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(f) The person is not an interchangeable part

      If the person has intrinsic worth, then the person is not an interchangeable part. The shift from extrinsic to intrinsic motivation implies not only a shift from other-control to self-control but a shift from being other-employed to being self-employed. There are some encouraging signs that we can swell the ranks of the self-employed, that the work of the world can be done without stretching and chopping all of us to fit the Procrustean bed of jobs.

      We have developed mechanical slaves to do mechanical jobs. Instead of being apprehensive about being replaced by a machine, we should be delighted. Machines, by definition, can only do mechanical things. Therefore, anyone who could be replaced by a machine should be replaced by a machine. The machine frees the person from mechanical tasks and thus sets the person free for human tasks.

      The most encouraging signs, however, are not so much technological innovations but changes in cultural attitudes. Serious discussion of guaranteed annual income and negative income tax implies a shift from the traditional view that there are those who work and those who are supported by their charity, to the view that everyone in an affluent society should have enough to lead a simple, dignified life and that malcontents who aspire to luxuries are free to work to acquire them.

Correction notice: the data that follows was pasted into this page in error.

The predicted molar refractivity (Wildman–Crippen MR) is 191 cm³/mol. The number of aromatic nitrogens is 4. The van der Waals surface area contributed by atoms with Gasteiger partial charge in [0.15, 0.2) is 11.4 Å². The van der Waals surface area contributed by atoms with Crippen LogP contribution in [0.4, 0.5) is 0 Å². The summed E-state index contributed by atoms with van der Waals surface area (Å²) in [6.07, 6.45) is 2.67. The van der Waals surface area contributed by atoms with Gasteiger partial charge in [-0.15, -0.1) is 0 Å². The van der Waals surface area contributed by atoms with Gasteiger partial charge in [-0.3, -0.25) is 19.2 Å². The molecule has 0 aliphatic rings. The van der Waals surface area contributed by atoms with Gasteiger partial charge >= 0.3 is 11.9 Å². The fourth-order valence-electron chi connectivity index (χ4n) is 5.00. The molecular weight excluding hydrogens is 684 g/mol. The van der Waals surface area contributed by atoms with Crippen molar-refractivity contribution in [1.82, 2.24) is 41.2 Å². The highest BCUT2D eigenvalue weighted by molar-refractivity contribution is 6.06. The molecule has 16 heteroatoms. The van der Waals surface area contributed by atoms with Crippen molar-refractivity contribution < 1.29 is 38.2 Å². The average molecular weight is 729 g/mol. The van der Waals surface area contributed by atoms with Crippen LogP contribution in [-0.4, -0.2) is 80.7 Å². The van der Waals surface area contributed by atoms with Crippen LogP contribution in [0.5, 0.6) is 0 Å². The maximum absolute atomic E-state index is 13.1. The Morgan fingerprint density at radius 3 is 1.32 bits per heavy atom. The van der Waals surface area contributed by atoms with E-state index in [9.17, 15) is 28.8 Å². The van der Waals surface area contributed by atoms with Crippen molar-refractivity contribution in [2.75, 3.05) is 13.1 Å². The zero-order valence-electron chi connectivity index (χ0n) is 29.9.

There is a growing counterculture of people who are content with a simple life and are not embarrassed about being 'unemployed' or about 'getting something for nothing'. They consider themselves as self-employed and consider self-actualization as a legitimate form of self-employment. They do not consider the traditional distinction between work and play very useful. One person's work is another person's play. One person can work at taking children to a fun fair whereas another person can play at solving quadratic equations. They prefer a distinction with respect to the subjective map rather than the objective world. The distinction between doing what you must do and what you want to do is such a subjective substitute for the objective distinction between work and play. Their criterion of success is the average number of hours a day they are doing what they want to do. If you are healthy what you want to do is to satisfy your organic biological, sociological, and psychological needs, to realize your full human potential, to self-actualize.

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